There's simply no market for hot, power hungry CPUs because most apps and games are moving towards utilizing multiple, more power efficient cores. Current x86 cores are already so efficient that trading 100W for maybe 10 - 20% more single-threaded performance just isn't worth it.

2. LM will definitely have to work towards making their engine more multi threaded. It will probably be a slow, incremental process over several years. It's different from the move to 64-bit in that way, because you don't have to do it all at once (you can't go from 32-bit to 33-bit, to 34-bit etc., either it's a 32-bit application or a 64-bit one).

3. LM are moving at a slow pace because they have important customers, and they're working with a very old and complex code base. The other thing they can do is move more work over to the GPU. P3D is really an outliner here, modern games and applications offload a lot more to the GPU. That's why GTA 5 can run at 100 FPS with very detailed scenery, while P3D struggles to maintain 30 FPS.

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1. An additional 100w for of the order of +20% single core throughput would indeed be not that interesting an increase in performance.

This might be a cheesy thought but since we already have so many cores being put on a die, can there be a design where a single thread is run alternatively on two or more cores where the cores run at nominal clock speed but in alternating sync while only the combining data bus run at higher speed with windows seeing them as a single core at the combined speed, could that give 2x, 3x.. single thread performance?

2. Being able to do it gradually in parts unlike x64 would be a convenience, but will it be of significantly more complexity than 64 bit conversion that they might hesitate in taking it up?

3. I think the well known explanation for this is p3d loads the whole world and its varying features on the run while games cover a small area optimized and build to be viewed from limited viewpoints and distances. Would be interesting to know how much further it is possible for more tasks to be efficiently shifted to the gpu which is better at parallel processing while cpu at sequential one. From my use I find AI quantity and scenery complexity quantity to be the primary hitters on the performance aside from complex aircraft.

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16 hours ago, him225 said:

This might be a cheesy thought but since we already have so many cores being put on a die, can there be a design where a single thread is run alternatively on two or more cores where the cores run at nominal clock speed but in alternating sync while only the combining data bus run at higher speed with windows seeing them as a single core at the combined speed, could that give 2x, 3x.. single thread performance?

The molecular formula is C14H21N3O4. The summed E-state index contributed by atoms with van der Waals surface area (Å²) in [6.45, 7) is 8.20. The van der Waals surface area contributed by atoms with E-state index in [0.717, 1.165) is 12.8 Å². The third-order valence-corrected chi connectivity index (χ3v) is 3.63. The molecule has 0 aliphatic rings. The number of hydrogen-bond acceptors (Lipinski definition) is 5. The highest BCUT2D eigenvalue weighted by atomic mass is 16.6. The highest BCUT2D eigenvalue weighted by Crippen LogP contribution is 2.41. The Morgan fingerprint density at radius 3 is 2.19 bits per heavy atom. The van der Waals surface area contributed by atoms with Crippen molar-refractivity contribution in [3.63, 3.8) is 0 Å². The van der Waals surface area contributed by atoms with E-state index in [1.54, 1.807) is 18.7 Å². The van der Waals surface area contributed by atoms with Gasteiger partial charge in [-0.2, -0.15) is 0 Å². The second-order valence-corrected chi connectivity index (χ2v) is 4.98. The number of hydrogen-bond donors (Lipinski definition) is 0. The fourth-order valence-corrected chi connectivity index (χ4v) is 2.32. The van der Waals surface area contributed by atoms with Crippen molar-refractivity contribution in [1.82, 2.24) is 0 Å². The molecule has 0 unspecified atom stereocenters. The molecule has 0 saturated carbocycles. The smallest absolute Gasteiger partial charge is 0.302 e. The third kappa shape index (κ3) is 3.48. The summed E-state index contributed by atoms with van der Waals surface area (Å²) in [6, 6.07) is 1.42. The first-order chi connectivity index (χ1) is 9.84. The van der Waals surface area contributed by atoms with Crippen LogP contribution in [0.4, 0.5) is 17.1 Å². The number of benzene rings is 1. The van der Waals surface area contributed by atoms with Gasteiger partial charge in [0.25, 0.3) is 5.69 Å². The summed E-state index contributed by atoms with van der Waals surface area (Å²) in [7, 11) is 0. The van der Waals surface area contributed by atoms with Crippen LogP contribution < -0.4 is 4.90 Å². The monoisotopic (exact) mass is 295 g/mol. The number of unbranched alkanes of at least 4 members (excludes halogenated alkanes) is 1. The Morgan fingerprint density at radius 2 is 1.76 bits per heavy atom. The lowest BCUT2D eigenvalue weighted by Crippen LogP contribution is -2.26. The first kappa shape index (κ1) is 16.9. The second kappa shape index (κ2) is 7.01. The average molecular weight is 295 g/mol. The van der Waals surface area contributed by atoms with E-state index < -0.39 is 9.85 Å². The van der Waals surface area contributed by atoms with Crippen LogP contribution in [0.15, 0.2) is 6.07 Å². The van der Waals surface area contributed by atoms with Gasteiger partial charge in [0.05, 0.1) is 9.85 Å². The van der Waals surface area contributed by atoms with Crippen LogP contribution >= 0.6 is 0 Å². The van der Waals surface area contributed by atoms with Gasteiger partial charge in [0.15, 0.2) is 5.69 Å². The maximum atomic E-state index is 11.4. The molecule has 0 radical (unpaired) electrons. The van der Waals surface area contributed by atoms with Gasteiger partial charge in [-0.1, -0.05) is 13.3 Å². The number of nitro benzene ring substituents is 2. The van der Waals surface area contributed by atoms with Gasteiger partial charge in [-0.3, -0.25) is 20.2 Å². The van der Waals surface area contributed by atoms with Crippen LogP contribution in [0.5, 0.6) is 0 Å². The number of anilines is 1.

Think about it not as computing, but general work. If you have tasks A, B, C and D, if they have no dependencies on them then you can get the work done quicker if there are two of you and you each grab a task and work on it. When you're done, grab the next task and finish it. That's essentially how multi-threading works.

But if B depends on the output of A, then you can't start on B until A is complete - so whether there's just one of you or 4 of you, all but one are going to be sitting around twiddling their thumbs waiting for that task to finish. That's the same issue with your proposal - since the work of a single thread is sequential, only one core will ever be doing any work.

16 hours ago, him225 said:

Would be interesting to know how much further it is possible for more tasks to be efficiently shifted to the gpu which is better at parallel processing while cpu at sequential one. From my use I find AI quantity and scenery complexity quantity to be the primary hitters on the performance aside from complex aircraft.

There's nothing inherent to GPUs that makes them better at parallel processing than CPUs. Years ago I worked with a 64-core monster that ran at barely 1GHz - there are CPUs out there optimized for amazing parallel performance. The problem is that workloads are by their nature sequential and there are very few problems outside of graphics rendering that are so independent and can be split up.

Think of building a house - it's a sequential task. You can't frame it until the foundation has been poured; you cannot paint until the drywall has been hung but that cannot be done until the wiring, plumbing and ventilation are installed. While you can parallelize those tasks to a significant extent, there are some fundamental dependencies that you simply cannot eliminate. Same thing with code. Rethinking process to eliminate bottlenecks is a hard, hard problem.

Cheers!

Luke

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With ESP based simulators the graphics rendering is closely tied to the flight model/gauges etc. So any slowdown in the chain will grind down your FPS. In recent years several developers have given us aircraft that the FM is separated out from the sim (Majestic for example) this seems promising as there is usually a decent  FPS gain as the sim is freed up 

You can clearly see how this works with heavy aircraft like PMDG. Looking straight ahead out the window your framerate will be higher than when you pan down and all the displays come in to view. There is a substantial drop.

Stock aircraft still use an 18 hz timer for refreshing panel displays etc but in V4 they have given us options to tinker with that (AdvancedPresentationMode and Panel_update_mode) . It looks like you need Professional Plus to take advantage of that though.

IF they can eventually separate some more functions so that they can each run in their own thread that would help a lot.